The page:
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Friday, November 06, 2009
Industry Talks Blu-ray at Blu-Con 2.0

The Blu-Con 2.0 was held on Tuesday at the Beverly Hilton, California. The conference is dedicated to the topic of Blu-ray and its potential future within the movie, hardware, software, gaming and retail industries.

Speakers at the event included representatives from the home video divisions of all the major studios; consumer electronics manufacturers involved with the Blu-ray format, Blu-ray authoring, mastering and replication engineers as well as industry analysts.

Highlights of the conference include the belief that holiday prices of earlier generations of Blu-ray players (profile 1.1) will be around $100, with the most advanced profile 2.0 players to cost $50 more on average. In order to see BD sales breaking out, the $100 price should become the mass market price, according to analysts. This is expected to be the price tag of the BD players in 2010.

Consumer awareness of Blu-ray remains a key area the industry needs to work on. Best Buy announced the results of its own research, showing that only 32% of its consumers are familiar with Blu-ray this year, up from 29% last year and 19% in 2007.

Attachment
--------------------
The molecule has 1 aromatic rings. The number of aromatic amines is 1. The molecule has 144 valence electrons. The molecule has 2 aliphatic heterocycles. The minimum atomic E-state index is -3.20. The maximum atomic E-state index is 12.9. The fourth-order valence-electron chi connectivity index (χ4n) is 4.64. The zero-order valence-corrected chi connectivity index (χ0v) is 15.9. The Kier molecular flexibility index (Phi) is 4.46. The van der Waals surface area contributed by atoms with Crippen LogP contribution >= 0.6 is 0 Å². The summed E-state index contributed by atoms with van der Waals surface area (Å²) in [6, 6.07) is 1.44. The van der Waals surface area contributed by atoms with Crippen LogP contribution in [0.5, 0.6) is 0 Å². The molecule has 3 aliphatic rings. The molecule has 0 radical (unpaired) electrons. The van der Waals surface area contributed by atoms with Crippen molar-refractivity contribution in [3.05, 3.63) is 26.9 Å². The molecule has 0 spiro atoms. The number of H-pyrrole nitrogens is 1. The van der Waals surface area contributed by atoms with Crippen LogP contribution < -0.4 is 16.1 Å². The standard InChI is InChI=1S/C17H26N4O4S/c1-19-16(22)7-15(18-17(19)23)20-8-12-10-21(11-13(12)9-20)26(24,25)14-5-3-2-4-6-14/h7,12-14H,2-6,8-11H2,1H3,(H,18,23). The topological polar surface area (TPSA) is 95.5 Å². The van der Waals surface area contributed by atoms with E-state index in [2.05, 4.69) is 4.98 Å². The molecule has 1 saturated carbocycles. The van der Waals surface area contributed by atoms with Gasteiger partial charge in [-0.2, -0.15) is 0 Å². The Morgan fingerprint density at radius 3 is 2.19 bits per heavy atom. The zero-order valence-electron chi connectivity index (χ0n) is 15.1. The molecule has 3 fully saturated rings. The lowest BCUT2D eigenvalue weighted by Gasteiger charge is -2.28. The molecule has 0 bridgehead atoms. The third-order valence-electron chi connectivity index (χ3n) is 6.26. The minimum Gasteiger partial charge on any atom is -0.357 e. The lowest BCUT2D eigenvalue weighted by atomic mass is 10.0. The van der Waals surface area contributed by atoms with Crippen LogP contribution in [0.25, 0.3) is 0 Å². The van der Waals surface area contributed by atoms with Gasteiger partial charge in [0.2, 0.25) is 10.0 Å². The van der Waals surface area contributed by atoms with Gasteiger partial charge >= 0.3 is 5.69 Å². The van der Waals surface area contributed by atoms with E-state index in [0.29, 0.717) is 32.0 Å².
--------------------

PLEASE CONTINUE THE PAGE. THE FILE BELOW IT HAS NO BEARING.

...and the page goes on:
On the bright side, 60% of consumers who are familiar with Blu-ray have at least some intent to purchase the format in the next year, especially if the price is below $150.

Best Buy is expecting 95% U.S. household penetration of HDTV?s by 2013. The Consumer Electronics Association (CEA) is more conservative predicting the 60% penetration by the end of this year.

Regarding hardware sales, Blu-ray player sales are growing faster than any other electronics category. Compared to the corresponding period when the DVD format appeared to the market, the Blu-ray player sales growth is matching or exceeding DVD.

Adams Media Research claims that that Blu-ray will eventually take over from DVD as the playback format of choice for home video, but Blu-ray sales will probably not completely offset DVD sales declines.

Best Buy got into figures and expects as many as 10 million BD players to be in U.S. homes by the end of this year, and predictions are that 18.6 million will sell by the end of 2010. These figures include sales of Sony's PS3 game console.